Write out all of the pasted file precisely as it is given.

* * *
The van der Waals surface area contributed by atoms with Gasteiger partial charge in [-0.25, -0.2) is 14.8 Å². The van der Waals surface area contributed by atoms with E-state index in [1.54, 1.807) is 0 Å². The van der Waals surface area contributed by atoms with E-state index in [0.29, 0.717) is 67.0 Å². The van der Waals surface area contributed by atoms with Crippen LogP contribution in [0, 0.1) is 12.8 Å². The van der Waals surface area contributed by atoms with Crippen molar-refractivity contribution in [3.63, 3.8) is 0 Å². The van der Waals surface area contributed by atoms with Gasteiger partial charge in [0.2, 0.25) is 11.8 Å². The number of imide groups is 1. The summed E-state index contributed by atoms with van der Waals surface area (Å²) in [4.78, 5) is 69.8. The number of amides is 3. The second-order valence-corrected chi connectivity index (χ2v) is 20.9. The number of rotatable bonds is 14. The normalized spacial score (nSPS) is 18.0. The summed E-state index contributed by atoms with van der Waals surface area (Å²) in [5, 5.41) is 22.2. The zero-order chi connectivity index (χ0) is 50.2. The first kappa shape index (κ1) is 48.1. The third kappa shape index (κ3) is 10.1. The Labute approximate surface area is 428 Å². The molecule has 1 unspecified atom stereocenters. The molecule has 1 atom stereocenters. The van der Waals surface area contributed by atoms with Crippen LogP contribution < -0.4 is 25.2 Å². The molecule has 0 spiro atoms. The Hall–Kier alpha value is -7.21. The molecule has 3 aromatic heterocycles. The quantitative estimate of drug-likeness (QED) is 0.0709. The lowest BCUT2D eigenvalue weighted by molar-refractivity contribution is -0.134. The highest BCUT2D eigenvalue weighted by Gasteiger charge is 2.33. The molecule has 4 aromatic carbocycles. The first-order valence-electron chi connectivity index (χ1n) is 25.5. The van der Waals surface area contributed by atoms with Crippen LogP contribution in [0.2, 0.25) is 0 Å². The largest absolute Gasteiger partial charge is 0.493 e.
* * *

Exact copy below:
The van der Waals surface area contributed by atoms with Gasteiger partial charge in [-0.25, -0.2) is 14.8 Å². The van der Waals surface area contributed by atoms with E-state index in [1.54, 1.807) is 0 Å². The van der Waals surface area contributed by atoms with E-state index in [0.29, 0.717) is 67.0 Å². The van der Waals surface area contributed by atoms with Crippen LogP contribution in [0, 0.1) is 12.8 Å². The van der Waals surface area contributed by atoms with Crippen molar-refractivity contribution in [3.63, 3.8) is 0 Å². The van der Waals surface area contributed by atoms with Gasteiger partial charge in [0.2, 0.25) is 11.8 Å². The number of imide groups is 1. The summed E-state index contributed by atoms with van der Waals surface area (Å²) in [4.78, 5) is 69.8. The number of amides is 3. The second-order valence-corrected chi connectivity index (χ2v) is 20.9. The number of rotatable bonds is 14. The normalized spacial score (nSPS) is 18.0. The summed E-state index contributed by atoms with van der Waals surface area (Å²) in [5, 5.41) is 22.2. The zero-order chi connectivity index (χ0) is 50.2. The first kappa shape index (κ1) is 48.1. The third kappa shape index (κ3) is 10.1. The Labute approximate surface area is 428 Å². The molecule has 1 unspecified atom stereocenters. The molecule has 1 atom stereocenters. The van der Waals surface area contributed by atoms with Crippen LogP contribution < -0.4 is 25.2 Å². The molecule has 0 spiro atoms. The Hall–Kier alpha value is -7.21. The molecule has 3 aromatic heterocycles. The quantitative estimate of drug-likeness (QED) is 0.0709. The lowest BCUT2D eigenvalue weighted by molar-refractivity contribution is -0.134. The highest BCUT2D eigenvalue weighted by Gasteiger charge is 2.33. The molecule has 4 aromatic carbocycles. The first-order valence-electron chi connectivity index (χ1n) is 25.5. The van der Waals surface area contributed by atoms with Crippen LogP contribution in [0.2, 0.25) is 0 Å². The largest absolute Gasteiger partial charge is 0.493 e.